Death comes laced with injustice.
Sometimes I fear that I will be mourning forever, that there is nothing ahead but more grief. That no matter what actions I take, each day will begin with remembering all the people I have lost and all the love I am missing. I am afraid I will spend most of my hours ignoring the living, breathing love around me because I miss what I used to have.
The word “miss” is not right. It feels so much like death steals away the people we love. It feels like we are owed more time. It feels like the universe is cruel, and that we deserve better.
Grief made me realize how entitled we feel to life.
Death comes laced with injustice. This is especially true when we lose our loved ones to unnatural causes; we lose our families to poverty, to war, our children are killed by those meant to protect them — and it isn’t fair. Even when death is “natural” it still steals your loved one suddenly, which isn’t right, either. It still feels unjust to those left alive.
We all fight death differently, but it mirrors the way we fight other injustices. Sometimes we passively resist death, silently strong, holding ground as long as possible like those who sat in diners, not so long ago, refusing to move, boldly proclaiming their humanity.
Often, we fight together, marching against death but also for change, like so many of us who have witnessed the chanting of thousands making a difference in public policy. It is rare that we accept death on its face. It is rare that we let our loved ones go without a fight, without an effort toward what would be more just.
The morning my father died, I was the one to affirm that it was time to turn off the machines keeping the shell of my father warm, the one that was rhythmically pushing air into his lungs and blood through his veins. This was not the moment that hurt the most. It was the moment just before, when we were sure he was gone.
Death is not always immediate. It often creeps in the corner, in plain sight for the worst 24 hours/two months/three years of your life, waiting to snatch the person you love. For me, it was 24 hours of waiting for death to come. I was 28, my brother was 19, and the person who had, at one point, been a stay-at-home dad, who had argued with every authority he’d ever met, who attended 40 years of protests, always on the side of what was fair and just, who had carried me on his shoulders so proudly, who pushed our swings, who made our sides hurt with his hilarious sarcasm was suddenly gone.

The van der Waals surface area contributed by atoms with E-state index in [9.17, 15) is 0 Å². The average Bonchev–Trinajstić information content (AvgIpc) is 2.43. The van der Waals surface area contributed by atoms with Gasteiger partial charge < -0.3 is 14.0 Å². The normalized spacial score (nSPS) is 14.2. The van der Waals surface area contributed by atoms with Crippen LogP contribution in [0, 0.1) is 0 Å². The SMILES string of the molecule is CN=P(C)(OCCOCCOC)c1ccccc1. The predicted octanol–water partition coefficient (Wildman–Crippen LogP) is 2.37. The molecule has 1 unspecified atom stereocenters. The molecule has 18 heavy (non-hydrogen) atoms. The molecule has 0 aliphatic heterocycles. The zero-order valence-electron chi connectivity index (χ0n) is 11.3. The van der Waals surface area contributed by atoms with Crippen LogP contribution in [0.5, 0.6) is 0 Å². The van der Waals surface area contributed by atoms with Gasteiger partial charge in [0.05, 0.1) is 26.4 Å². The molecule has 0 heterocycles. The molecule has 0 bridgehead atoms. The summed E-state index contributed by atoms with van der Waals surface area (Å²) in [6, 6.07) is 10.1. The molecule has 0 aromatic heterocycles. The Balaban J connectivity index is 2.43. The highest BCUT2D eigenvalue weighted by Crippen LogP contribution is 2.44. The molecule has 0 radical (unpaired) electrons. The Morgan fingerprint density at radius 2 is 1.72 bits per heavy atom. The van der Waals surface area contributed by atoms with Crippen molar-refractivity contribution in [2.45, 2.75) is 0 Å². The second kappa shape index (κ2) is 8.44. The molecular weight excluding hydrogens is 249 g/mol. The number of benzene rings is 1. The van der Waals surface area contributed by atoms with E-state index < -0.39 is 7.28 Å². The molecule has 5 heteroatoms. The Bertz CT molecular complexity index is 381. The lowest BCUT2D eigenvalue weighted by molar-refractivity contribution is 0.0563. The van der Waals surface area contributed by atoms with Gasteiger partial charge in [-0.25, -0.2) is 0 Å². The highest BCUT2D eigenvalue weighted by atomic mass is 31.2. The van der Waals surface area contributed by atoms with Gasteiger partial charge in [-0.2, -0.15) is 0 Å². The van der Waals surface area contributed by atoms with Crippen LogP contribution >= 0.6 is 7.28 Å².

Once his brain no longer functioned, we did exactly what he wanted, we turned off the shell in which it once lived. After the endless five-minute drive home from the hospital, the rest of my family fell asleep. When the hospital called, I was awake and answered after one ring.
“I’m calling for the family of Arnold Millard.”
“Arnie.” I corrected her. As if he was still alive to care. A tear rolled down my cheek.
“Yes. I know this is a hard time, but. . .”
Organs need to be donated right away. You don’t have much time to consider if you want to save a life, provide sight, donate much-needed skin to burn victims — or if it is more important to keep your family member’s body intact for burial. My father always made it clear that he felt only one of these decisions was just, and therefore what he wanted done with his body.
“Oh,” I said to the woman calling from the hospital, relieved to know the answer. I’d just spent 24 hours not knowing the answer to anything. “Yes, please, he was an organ donor, of course, please use anything you can!”
It turns out you can’t do it that way. You have to go over every possible piece of your loved one’s body and give permission.
“Do we have permission to donate his kidneys?”
I remembered my family and a friend’s family marching in Washington, D.C. for the 2004 March for Women’s Lives. My dad was so proud that we were all together.
“Do we have permission to use his skin for grafting?”
I thought of being a young thing, holding my father’s hand, his palm so much larger than my own, him lifting me into the sky and onto his shoulders so I could see the thousands around us, all marching against war.
I realized then that he would never see all I had left to accomplish, all the truths of my own I had to learn. He would never see me share my knowledge with others through my writing. He had been so proud to see my name in print on playbills, but he would never see me or my name again.